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This seminar responds to two ongoing policy movements in the UK from equal opportunities towards ‘positive action’ on the one hand, and from multiculturalism towards community cohesion on the other.

A new Equalities Bill has now made its way through Parliament which allows (and encourages, but does not require) employers to use gender, ethnicity and other forms of under-representation to differentiate between candidates of equal merit. The Bill stretches the UK’s notion of ‘positive action’ into territory that seems a short step from positive discrimination.

In response to a perceived separateness between different ethnic groups, that was alleged to underpin social unrest in northern England in 2001, the Government has been persuaded by critiques of multiculturalism that suggest the need for both greater social integration and a stronger common and shared notion of what it means to be British.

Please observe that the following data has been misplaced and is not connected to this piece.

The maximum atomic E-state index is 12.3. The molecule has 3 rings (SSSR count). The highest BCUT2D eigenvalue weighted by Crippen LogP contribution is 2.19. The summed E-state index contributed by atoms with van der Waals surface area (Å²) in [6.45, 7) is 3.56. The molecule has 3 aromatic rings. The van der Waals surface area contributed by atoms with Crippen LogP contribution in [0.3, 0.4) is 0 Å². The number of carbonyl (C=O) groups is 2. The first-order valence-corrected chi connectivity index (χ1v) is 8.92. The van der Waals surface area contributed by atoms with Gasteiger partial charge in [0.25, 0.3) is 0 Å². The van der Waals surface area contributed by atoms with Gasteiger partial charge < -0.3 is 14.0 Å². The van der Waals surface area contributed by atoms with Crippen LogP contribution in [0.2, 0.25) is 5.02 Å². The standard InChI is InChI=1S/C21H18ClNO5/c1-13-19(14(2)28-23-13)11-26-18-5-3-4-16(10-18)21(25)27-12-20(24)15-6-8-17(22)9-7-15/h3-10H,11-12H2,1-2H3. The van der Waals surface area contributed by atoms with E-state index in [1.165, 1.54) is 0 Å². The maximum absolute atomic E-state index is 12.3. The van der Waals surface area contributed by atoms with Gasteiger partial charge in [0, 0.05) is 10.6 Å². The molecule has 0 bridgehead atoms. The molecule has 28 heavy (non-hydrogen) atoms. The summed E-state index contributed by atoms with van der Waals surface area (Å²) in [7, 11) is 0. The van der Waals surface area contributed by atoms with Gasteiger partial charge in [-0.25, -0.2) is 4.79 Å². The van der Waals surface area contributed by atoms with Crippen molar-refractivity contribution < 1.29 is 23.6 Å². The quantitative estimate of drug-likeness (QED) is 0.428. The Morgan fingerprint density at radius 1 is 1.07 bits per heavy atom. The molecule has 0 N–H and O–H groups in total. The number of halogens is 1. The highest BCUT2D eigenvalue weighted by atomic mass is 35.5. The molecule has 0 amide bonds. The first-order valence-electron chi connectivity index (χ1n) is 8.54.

While ethnicity and gender feature strongly in these debates, (socio-economic) class became conspicuous by its absence in New Labour discourse. At the beginning of the 2010 election campaign class has begun to re-emerge, in part as Labour seeks ‘white working class’ votes in response to the rise of the British National Party. In this context, the seminar will include concern for: how we should interpret these policy and political debates; how they relate to embedded and intersecting inequalities; and the implications of a language of ‘Britishness’.

The seminar programme is interdisciplinary.
Conference Report.

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